As a veterinarian, I often get asked the question “When did you realize you wanted to be a veterinarian?” Many of my colleagues knew that they wanted to be veterinarians from a very young age, but not me; I’ll let you in on a little secret… I didn’t always want to be a veterinarian. When I was young I really had no idea what I wanted to do, one day it was a lawyer, the next it was a dancer and to be honest, I never thought about it too seriously. Throughout my early teens and twenties I had to deal with several devastating tragedies, and I felt very lost at times. Once I graduated from college, I adopted my first dog, a pug puppy named Oliver. It was this furry, little, smoosh-faced dog that helped me figure things out.
It’s important to always realize that love comes in many forms and can be about more than the typical type of romance. In our society, many people think of their pets as more than just pets but as a part of their family and the topic of the human-animal bond is being looked at more and more. The American Veterinary Medical Association (AVMA) defines the human-animal bond as follows, “a mutually beneficial and dynamic relationship between people and animals that is influenced by behaviors that are essential to the health and well-being of both. This includes, but is not limited to, emotional, psychological, and physical interactions of people, animals, and the environment.” My dog’s unconditional love helped me deal with the loses I had faced and it was this connection that helped me realize that I wanted to be a veterinarian; not only to help animals, but to help their owners as well.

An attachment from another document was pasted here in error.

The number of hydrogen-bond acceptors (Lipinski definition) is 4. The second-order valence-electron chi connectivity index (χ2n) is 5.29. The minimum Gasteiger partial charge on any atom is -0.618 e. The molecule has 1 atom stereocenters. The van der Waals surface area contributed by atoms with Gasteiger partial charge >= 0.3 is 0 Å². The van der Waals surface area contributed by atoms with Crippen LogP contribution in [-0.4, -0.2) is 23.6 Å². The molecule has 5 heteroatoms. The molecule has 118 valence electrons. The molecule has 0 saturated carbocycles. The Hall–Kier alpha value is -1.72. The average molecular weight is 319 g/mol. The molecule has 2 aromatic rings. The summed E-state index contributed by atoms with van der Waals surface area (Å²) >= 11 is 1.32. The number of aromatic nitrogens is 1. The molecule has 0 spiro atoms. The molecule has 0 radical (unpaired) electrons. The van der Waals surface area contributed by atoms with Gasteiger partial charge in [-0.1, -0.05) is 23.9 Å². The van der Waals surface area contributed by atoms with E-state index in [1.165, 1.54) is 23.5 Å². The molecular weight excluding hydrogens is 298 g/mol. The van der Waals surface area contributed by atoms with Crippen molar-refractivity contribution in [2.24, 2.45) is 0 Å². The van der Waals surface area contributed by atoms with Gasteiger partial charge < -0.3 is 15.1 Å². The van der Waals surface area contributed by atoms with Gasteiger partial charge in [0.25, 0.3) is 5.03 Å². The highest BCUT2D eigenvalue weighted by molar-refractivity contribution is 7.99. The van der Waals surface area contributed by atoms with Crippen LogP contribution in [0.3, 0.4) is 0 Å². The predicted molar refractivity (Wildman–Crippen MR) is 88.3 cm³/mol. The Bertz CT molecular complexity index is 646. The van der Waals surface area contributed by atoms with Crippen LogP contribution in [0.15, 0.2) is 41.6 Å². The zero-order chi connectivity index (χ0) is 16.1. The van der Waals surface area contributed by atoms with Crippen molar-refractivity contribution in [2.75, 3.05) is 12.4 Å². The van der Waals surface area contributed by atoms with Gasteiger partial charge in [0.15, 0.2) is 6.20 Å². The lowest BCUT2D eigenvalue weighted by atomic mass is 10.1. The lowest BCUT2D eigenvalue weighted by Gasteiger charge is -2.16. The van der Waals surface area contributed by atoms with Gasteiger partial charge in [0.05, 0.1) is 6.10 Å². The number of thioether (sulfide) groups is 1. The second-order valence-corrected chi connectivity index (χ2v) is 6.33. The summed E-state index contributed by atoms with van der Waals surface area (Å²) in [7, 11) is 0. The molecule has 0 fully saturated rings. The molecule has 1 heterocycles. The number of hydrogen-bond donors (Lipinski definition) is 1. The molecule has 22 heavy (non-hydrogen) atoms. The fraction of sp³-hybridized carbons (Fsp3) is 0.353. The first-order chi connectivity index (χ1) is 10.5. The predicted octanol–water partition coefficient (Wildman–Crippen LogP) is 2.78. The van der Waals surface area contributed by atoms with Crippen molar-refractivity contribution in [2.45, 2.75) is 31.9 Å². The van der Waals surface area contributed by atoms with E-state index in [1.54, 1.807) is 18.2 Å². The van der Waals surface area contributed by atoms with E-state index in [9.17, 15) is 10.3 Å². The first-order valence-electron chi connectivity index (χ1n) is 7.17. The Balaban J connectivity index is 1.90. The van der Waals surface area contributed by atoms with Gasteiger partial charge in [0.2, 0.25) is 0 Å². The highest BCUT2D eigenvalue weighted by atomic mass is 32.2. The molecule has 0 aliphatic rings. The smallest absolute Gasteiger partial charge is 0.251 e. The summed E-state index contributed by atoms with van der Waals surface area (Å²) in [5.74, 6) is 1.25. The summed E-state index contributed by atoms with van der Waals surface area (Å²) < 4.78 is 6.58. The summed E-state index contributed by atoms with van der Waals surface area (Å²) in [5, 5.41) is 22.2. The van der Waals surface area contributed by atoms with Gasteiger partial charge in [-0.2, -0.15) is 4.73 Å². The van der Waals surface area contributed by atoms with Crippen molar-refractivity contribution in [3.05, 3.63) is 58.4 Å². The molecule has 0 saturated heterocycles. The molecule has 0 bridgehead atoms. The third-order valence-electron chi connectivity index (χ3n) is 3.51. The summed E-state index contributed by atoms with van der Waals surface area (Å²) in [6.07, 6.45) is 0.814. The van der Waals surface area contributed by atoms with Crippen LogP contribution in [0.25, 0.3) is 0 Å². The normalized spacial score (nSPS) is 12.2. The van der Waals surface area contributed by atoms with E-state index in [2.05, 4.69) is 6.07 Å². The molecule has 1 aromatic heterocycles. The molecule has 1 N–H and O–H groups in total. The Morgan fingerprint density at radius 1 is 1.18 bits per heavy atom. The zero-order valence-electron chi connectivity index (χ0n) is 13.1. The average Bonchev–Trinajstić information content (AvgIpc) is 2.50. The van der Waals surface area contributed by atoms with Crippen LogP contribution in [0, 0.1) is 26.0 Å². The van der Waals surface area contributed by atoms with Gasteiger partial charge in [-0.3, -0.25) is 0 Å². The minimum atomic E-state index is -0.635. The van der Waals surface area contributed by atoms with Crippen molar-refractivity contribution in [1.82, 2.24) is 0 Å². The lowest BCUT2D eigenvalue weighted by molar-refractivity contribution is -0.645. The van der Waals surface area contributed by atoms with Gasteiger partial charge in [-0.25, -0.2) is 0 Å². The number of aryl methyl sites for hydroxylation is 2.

Our pets make us laugh, they keep us healthy, they cheer us up when we are sad and they keep us company when we are lonely. They don’t ask for much but give a tremendous amount in return. As a veterinarian, I am fortunate to hear stories everyday of the love people have for their animals, and I know from personal experience the healing effect they can have. Oliver has been with me for the past 14 years; he’s traveled from state to state, even to another country with me; he inspired me when I felt defeated and always kept me on track, essentially, he is a huge part of why I am where I am and I have to thank him for that, because I have the greatest job in the world!
Originally from Ohio, Dr. Ritchie moved to New York City in 2000. While completing her pre-veterinary requirements at Columbia University and Hunter College, she worked at multiple veterinary practices as a technician to hone her skills. She then moved onto Ross University School of Veterinary Medicine, completing her clinical training at Texas A&M College of Veterinary Medicine and Biomedical Sciences in August 2010. While still in veterinary school, she co-authored an article entitled “The Anatomy and Physiology of the Avian Endocrine System” for the publication Veterinary Clinics of North America: Exotic Animal Practice.
Dr. Ritchie has a strong interest in internal medicine, especially endocrinology, soft tissue surgery, emergency & critical care, and avian/exotic medicine. As a former education director at a museum she is also well-qualified for the client education that is so important to her since, in her opinion, it is the cornerstone of a trusting relationship between clients and their veterinarians.